Federal and state elections in the United States are run by the states themselves, according to Articles I and II of the Constitution. No two states run their elections exactly the same, so contacting your state or local election office is the best way to find out about your state’s unique election rules.
If you need to register to vote, visit Vote.USA.gov. Depending on your state’s voter registration rules, the site can help you
- Register online. This is available for 31 states plus the District of Columbia.
- Download the National Mail Voter Registration Form. You can fill it out onscreen and print the completed form, or print the blank form and fill it out by hand. Remember to sign the form before mailing it to the location listed for your state.
- Find guidance for states and territories with different registration procedures.
Register to Vote in Person
You can register in person with your state or local election office. If it’s more convenient for you to register elsewhere, you can check with one of these nearby public facilities to see if you can register to vote there:
- The department of motor vehicles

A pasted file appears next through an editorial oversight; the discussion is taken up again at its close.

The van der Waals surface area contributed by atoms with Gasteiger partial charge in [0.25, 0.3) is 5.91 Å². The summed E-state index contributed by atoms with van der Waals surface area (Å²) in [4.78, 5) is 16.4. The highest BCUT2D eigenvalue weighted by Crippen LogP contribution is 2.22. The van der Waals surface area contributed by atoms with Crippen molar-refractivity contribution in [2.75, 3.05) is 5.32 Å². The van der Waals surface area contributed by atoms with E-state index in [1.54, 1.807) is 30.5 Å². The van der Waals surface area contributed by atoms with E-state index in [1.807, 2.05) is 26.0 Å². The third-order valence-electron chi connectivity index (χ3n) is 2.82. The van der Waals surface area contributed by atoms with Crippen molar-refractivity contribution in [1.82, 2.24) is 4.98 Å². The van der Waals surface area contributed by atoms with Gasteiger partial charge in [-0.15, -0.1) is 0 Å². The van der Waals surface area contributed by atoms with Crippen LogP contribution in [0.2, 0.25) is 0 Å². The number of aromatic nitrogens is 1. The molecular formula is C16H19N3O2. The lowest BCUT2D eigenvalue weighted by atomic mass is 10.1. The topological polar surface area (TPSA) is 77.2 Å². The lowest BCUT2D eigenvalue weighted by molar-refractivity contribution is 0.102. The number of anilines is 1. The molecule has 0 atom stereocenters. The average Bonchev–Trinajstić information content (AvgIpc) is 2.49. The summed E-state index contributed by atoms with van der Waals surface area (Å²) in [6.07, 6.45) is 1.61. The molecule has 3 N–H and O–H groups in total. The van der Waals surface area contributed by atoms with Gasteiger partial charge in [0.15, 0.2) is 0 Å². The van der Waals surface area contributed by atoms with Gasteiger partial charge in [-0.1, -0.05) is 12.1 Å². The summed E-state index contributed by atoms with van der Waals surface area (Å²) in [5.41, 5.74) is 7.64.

- Armed services recruitment centers
- State and county public assistance offices (SNAP/food stamps, WIC, services for the disabled), where you may fill out and submit a National Mail Voter Registration Form.
Overseas and Military Voters
If you’re a U.S. citizen living outside the U.S., or if you’re a service member, service member’s spouse, or eligible family member, you can register to vote and request an absentee ballot through the Federal Voting Assistance Program.
Register to Vote in Other Languages
- The National Mail Voter Registration Form, which you must print, complete, sign, and mail to the location listed for your state, is available in Bengali, Chinese, Hindi, Japanese, Khmer, Korean, Spanish, Tagalog, and Vietnamese.
- Voter's guides, which include information on registering to vote, are available in Cherokee, Chinese, Dakota, Japanese, Korean, Navajo, Spanish, Tagalog, Vietnamese, and Yupik.
Who Can Vote?
You can vote in U.S. elections if you:
- Are a U.S. citizen
- Meet your state’s residency requirements
- You can be homeless and still meet these requirements.
- Are 18 years old on or before Election Day
- You can register to vote before you turn 18 if you will be 18 by Election Day. Check your state’s registration age requirements.
- Register to vote by your state’s voter registration deadline